Mark Schaefer asked me to review his latest book, Cumulative Advantage. It’s a book based on the sociological work of Dr. Robert Merton as well as a series of other sociologists on the phenomenon of cumulative advantage. In the most basic terms, those who have advantage continue to benefit from it at a faster rate than those who do not. It’s a concept embedded in many cliches and tropes: the rich get richer, virtuous cycles, success begets success.
The book is divided into five major themes – initial advantage, the seam, sonic boom, reaching up, and constancy, as his blueprint for how to leverage the power of cumulative advantage.
Initial advantage is what it sounds like – finding opportunities to be an early adopter, to gain some initial cumulative advantage that can be parlayed into greater opportunities.
The seam is an encouragement to find opportunities for disruptions in your marketplace.
Sonic boom is all about using social proof to amplify advantage.
Reaching up is about leveraging the power of your network as well as mentors to achieve more.
Constancy is about creating more bodies of work for greater chances at visibility.
That’s the book, and it was an enjoyable, fast read. Each of the chapters has some ideas for how to implement his framework.
Let’s Talk About The Math
Let’s dig into the single most important part of Mark’s book, which you’ll find at the bottom of page 20 in the hardcover edition. It’s from this 2005 academic paper, “Cumulative Advantage as a Mechanism for Inequality: A Review of Theoretical and Empirical Developments“, by Thomas DiPrete and Gregory Eirich of Columbia University:
This is Dr. Merton’s basic model of cumulative advantage. When you dig into the rest of the paper, further research on the topic explains how this version is good, but incomplete. Let’s decode it, since it’s essential to understanding cumulative advantage as a concept. I’ve marked five different sections of Merton’s formula that was used to describe the “Matthew effect” – aka the rich get richer effect.
Point 1 is cumulative advantage, the advantage an individual has over all time.
Point 2 is looking at current advantage, advantage that an individual accrued previously.
Put together, the left-hand side of the equation is an attempt to predict the likelihood of new advantage based on existing advantage.
Point 3 is actions taken by the individual times their current advantage. This is where the idea of the rich get richer comes from – you carry forward your advantages from the past into your present activities.
Point 4 is a beta distribution of resources brought to a problem. A beta distribution is a mathematical way of talking about diminishing returns; you can only throw so many resources at a problem before you run into limits.
Point 5 is stochastic shocks. This is the fancy way of expressing luck, either in disruptions you take advantage of, or just plain lucky breaks.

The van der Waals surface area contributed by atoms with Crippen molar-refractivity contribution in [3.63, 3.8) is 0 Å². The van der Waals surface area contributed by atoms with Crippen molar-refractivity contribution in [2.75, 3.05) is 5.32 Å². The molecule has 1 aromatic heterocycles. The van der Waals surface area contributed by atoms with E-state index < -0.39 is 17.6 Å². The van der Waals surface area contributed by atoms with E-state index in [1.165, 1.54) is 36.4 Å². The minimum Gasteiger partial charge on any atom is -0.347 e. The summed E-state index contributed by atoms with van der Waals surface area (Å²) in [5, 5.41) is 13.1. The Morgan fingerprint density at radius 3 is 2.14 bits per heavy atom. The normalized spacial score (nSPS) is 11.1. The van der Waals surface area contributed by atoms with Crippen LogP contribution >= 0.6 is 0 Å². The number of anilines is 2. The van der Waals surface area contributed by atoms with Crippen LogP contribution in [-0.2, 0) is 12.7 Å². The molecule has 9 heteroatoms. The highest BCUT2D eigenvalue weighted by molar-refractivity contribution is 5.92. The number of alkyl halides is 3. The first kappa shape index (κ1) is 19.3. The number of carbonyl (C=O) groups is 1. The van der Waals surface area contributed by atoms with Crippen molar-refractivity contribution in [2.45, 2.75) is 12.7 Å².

Put it all together and this formula essentially says that your cumulative advantage is a combination of advantage you’ve earned in the past plus resources you bring to the problem, plus luck.
And when you read Mark Schaefer’s interpretation, you see this play out in the book; Mark has written Cumulative Advantage based on Merton’s model. Initial advantage is point 2 and part of point 3, the advantage you bring with you. The seam is point 5 – stochastic shocks, aka opportunities to take advantage of, disruptions. Sonic boom and reaching up are point 4, the resources you bring to your situation. And constancy is embedded in the gamma value in point 3, the activities you do.
When you look at Mark Schaefer’s Cumulative Advantage, it all makes sense.
This particular 2005 study went much further, incorporating newer sociological research. And this is where we get into the really important stuff.
Path and Status
Merton’s model doesn’t account for two very important things: path and status. Path is what happened and when in the journey to cumulative advantage; the sum total of stochastic shocks – luck – means that good things happening early on have a strong influence on the advantage you bring with you. It’s better to get lucky earlier than later.
But something even more critical was introduced in later research: the concept of status. Status implies the traits we bring with us: internal resources, as opposed to external resources. What might those be? Things like our race, gender, sexual orientation, religious upbringing, our upbringing in general, how attractive we are – vital factors and sometimes factors completely out of our control.
When we follow the researchers’ expansion of Merton’s model, it becomes this, as seen a few pages later in the 2005 paper:
Points 1 through 3 are the same – cumulative and current advantage. Where we see changes are in points 4 through 6. In the old point 4, above point 6, we see a change – not the resources brought in the moment, but resources brought in the moment that are impacted by past resources. The rich get richer – the more money you bring, the greater effect your past resources have on your present situation. That’s an important distinction – that our legacy, our history impacts our present. Decisions made in the past affect the present – our path.